Developing Historic Cairo to restore its cultural splendor



Wed, 25 Aug 2021 - 02:38 GMT


Wed, 25 Aug 2021 - 02:38 GMT

Al-Moez Street in Cairo - Via Flair Magazine

Al-Moez Street in Cairo - Via Flair Magazine

CAIRO – 25 August 2021: Under the auspices of President Abdel Fattah El-Sisi, the Egyptian state is currently focusing on raising the citizens’ awareness of numerous important issues, mainly to immunize youth against extremism.




In the same context, Egypt is witnessing the implementation of enlightening archaeological and cultural projects for the past seven years. This comes in line with the state’s strategy to restore the historical and cultural splendor of archaeological sites and monuments, to highlight Egypt’s great cultural heritage.




The President instructed to provide full support for these projects.




Cairo is one of the most important and largest historical cities in the world; it is a lively city characterized by the richness of its urban fabric, as well as the multiplicity of monuments and historical buildings that reflect its long history as a political, cultural, commercial and religious capital of the Middle East and the Mediterranean basin.




President Sisi assigned the government to develop Historical Cairo, evacuating the ministries and government administrative headquarters from the city, and allowing Cairo to return to its historical, cultural, and touristic splendor.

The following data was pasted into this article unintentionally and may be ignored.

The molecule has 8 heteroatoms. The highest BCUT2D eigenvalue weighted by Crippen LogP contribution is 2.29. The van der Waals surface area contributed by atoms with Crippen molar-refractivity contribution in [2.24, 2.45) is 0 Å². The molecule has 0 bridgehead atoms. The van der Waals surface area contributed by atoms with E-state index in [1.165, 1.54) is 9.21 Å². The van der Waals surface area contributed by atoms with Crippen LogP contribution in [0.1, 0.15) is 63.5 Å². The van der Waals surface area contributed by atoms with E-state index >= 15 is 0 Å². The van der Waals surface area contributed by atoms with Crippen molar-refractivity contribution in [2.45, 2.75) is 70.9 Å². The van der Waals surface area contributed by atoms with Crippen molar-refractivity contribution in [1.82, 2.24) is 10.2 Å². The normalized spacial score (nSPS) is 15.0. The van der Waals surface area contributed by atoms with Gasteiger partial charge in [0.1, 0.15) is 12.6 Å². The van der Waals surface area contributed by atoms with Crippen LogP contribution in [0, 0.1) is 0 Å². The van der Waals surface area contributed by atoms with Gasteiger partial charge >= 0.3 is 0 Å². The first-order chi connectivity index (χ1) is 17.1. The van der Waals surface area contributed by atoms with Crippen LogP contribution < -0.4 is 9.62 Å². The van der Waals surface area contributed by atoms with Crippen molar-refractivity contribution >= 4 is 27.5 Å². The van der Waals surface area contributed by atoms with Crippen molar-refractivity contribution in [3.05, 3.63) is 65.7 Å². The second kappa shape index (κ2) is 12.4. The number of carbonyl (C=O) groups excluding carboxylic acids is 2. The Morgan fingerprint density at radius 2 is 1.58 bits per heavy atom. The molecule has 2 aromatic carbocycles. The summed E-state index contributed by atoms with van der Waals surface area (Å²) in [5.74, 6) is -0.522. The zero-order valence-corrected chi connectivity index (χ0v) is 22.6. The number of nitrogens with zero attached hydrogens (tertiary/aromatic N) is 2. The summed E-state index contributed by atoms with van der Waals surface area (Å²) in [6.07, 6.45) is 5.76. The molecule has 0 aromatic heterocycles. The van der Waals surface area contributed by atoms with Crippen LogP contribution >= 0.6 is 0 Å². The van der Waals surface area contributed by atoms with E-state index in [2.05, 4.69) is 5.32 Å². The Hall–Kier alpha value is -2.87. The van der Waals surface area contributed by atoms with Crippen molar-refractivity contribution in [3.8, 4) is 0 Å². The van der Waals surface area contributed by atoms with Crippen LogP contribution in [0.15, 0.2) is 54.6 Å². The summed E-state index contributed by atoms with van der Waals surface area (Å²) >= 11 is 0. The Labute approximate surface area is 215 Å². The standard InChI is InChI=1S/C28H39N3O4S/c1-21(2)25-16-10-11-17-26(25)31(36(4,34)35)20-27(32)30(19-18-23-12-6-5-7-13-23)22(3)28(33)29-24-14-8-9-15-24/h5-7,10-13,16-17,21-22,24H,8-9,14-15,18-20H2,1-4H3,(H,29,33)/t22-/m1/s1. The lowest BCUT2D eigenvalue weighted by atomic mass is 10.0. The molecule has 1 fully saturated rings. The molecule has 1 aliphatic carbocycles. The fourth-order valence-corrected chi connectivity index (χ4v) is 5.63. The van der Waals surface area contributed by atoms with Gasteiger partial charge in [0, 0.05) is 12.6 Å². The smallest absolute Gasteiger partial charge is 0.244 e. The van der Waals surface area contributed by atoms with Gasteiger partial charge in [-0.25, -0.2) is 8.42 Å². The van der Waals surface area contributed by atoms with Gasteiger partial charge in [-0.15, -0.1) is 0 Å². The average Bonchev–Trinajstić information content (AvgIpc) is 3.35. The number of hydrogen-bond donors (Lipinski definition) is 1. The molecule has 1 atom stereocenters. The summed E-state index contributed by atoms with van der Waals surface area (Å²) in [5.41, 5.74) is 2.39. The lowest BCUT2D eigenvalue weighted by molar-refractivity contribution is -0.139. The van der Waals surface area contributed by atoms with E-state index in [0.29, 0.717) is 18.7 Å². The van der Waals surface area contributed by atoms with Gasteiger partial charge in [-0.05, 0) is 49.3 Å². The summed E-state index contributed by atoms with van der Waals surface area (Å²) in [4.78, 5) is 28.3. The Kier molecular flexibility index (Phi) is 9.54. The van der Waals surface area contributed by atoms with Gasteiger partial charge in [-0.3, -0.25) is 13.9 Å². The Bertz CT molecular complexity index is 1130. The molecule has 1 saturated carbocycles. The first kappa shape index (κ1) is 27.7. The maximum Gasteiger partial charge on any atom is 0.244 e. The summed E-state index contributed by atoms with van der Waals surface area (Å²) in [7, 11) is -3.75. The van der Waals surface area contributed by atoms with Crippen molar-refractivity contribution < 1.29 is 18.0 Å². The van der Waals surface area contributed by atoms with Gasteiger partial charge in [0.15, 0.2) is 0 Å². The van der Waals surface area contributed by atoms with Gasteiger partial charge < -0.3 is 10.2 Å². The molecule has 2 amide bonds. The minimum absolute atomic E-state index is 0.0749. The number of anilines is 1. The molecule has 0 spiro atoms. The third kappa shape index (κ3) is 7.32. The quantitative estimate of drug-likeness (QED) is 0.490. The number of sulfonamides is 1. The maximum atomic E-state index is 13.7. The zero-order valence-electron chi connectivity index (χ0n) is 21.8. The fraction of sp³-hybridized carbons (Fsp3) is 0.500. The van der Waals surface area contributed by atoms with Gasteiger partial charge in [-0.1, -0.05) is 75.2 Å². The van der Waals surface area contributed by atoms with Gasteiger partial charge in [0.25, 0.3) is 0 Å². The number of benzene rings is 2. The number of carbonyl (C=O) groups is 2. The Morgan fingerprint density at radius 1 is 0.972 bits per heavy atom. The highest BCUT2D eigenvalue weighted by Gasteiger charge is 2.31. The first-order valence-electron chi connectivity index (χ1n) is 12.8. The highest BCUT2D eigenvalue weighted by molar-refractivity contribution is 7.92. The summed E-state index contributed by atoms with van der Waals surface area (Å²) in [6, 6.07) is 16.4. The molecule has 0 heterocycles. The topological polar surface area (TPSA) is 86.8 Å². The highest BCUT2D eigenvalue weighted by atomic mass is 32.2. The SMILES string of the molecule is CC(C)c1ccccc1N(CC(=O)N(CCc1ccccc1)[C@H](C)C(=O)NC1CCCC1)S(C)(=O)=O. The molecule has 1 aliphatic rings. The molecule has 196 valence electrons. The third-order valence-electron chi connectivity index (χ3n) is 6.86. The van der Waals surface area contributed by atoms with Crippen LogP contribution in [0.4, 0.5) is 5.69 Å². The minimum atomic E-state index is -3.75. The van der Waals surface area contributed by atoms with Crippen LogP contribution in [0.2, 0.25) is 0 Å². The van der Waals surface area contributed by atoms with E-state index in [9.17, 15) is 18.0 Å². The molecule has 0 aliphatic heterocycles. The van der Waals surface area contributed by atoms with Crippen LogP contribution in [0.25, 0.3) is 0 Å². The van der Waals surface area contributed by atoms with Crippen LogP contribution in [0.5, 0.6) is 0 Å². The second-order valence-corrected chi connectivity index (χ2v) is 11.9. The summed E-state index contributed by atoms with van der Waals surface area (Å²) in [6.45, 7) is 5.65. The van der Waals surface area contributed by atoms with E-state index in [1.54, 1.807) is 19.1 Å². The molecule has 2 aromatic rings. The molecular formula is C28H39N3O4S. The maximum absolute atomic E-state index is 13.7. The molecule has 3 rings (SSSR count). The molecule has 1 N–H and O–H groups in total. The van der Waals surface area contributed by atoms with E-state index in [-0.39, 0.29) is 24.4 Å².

A budget of L.E. 2 billion was allocated for the first phase of development, and that budget will rise to L.E. 6 billion in the coming years.




The Urban Revitalization Project for Historic Cairo is one of the projects of the Ministry of Tourism and Antiquities represented by the General Administration of Historic Cairo in partnership with the Faculty of Engineering, Cairo University; and the Center for Archeology and Environment Engineering. The project started in 2017. 




The study includes many axes related to historic Cairo, which has been registered on the World Heritage List, based on the recommendation of the International Council on Antiquities and Sites (ICOMOS), since 1979. The city has been regarded as a rare architectural masterpiece, embodying the confluence of various civilizations and human interactions that still remain obvious in the planning of its ancient streets.




This city is a distinct model of Islamic architecture, as it collected unique architectural examples from the Umayyad, Tulunid, Fatimid, Ayyubid, Mamluk and Ottoman eras.




In view of the richness of the architecture that adorns the sky of Cairo, scholars, historians and the public have known it as “the city of a thousand minarets.”




Historic Cairo includes several sites that represent a unique form of human settlement combining the religious and residential uses of the place, namely Fustat, Misr el-Qadimah, the central region, which includes Qata’ea, the Tulunid Royal City, the Citadel, Darb al-Ahmar, the Fatimid nucleus, the Port of Bulaq and Al-Jayoushi Mosque.





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